Preventing PCO with liquefaction technology
Posterior capsule opacification (PCO), as a most frequent late postoperative complication of crystalline lens extracapsular extraction, is one of the main concerns of ophthalmologists worldwide for its medical, social and economic implications. Because PCO usually develops over several years and leads to a slow decrease in vision, progression over time is the important factor in PCO evaluation. Recent trials have found the effect of IOL material and design, surgical techniques, and pharmaceutical means are contributing to the incidence and degree of PCO. Modern cataract surgery leads to the decrease of the neodymium-yttrium-aluminium-garnet (Nd:YAG) laser treatment rate for PCO to a rate of less than 10%. However, there is still no extended procedure for complete PCO eradication.
Reasons for the study
The aim of our long-term research was to assess whether the use of liquefaction technology for polishing of the posterior capsule would serve as a prevention of PCO formation. AquaLase was originally introduced as a crystalline lens removal technology using the method of liquefaction of the lens material by the pulses of warmed (57 °C) balanced salt solution (BSS) produced just inside the aspiration port of the tip. This technique was introduced by Alcon in late 2000, and together with an advanced ultrasound, NeoSoniX and OZil, is an option provided by INFINITI Vision System (Alcon Laboratories, Fort Worth, Texas, USA). Because the AquaLase tip is made of smooth material rounded-bevel polymer rather than metal, the risk for posterior capsule rupture is reduced, making this method more capsule friendly. Several studies have shown that the technology may have applications in polishing the capsule through mechanical washing of lens epithelial cells (LECs) from the capsule bag with the fluid pulses. The reduction of LECs has been shown to be preventive for the PCO occurrence and progress.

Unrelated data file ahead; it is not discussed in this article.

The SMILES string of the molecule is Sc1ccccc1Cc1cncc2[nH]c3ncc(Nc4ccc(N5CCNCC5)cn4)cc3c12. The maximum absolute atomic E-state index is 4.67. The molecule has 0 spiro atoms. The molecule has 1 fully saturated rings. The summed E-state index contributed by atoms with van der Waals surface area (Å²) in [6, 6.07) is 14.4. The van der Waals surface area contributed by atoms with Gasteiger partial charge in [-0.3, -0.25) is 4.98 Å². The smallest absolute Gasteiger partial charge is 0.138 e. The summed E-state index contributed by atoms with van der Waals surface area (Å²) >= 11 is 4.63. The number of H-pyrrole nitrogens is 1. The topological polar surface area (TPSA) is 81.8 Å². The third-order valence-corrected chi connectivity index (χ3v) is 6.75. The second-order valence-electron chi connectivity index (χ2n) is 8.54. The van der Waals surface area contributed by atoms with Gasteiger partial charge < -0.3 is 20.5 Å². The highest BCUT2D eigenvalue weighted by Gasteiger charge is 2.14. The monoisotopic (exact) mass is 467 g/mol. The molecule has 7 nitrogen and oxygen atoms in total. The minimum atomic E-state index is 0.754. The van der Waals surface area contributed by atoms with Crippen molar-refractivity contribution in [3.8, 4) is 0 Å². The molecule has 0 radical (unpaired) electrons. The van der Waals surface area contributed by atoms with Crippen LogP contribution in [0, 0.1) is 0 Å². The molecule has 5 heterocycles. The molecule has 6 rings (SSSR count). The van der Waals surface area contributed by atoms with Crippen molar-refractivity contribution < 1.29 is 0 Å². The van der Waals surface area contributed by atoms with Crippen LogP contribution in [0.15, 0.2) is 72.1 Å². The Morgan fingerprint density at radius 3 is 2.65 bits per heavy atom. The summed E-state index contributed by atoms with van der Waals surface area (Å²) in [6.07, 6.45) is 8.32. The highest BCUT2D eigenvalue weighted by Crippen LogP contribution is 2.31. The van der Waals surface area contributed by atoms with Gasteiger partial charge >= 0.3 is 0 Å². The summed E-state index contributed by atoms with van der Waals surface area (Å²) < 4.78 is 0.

No standardized, widespread, fully objective system of analysis of PCO has been proven as a gold standard yet. The ideal system should be objective and it should give quantifiable values for PCO. It should be sensitive and specific enough and have high reproducibility and validity. It should eliminate subjective errors in assessment and it should be able to avoid registering artifacts such as lens edge, capsulorhexis edge, flash reflections, poorly illuminated areas of capsule, and corneal, vitreous, or fundus opacities. We use the Evaluation of Posterior Capsule Opacification (EPCO) 2000 software (Berlin, Germany) for morphologic scoring of PCO and the Open-Access Systematic Capsule Assessment (OSCA) system (Edinburgh, UK) for PCO analysis. The EPCO 2000 is a commercially available computer-assisted system of PCO morphologic assessment, introduced in 1997 by Tetz and associates. It incorporates planimetric and grading assessment. The density of the opacification behind the intraocular lens (IOL) is graded clinically from 0 to 4.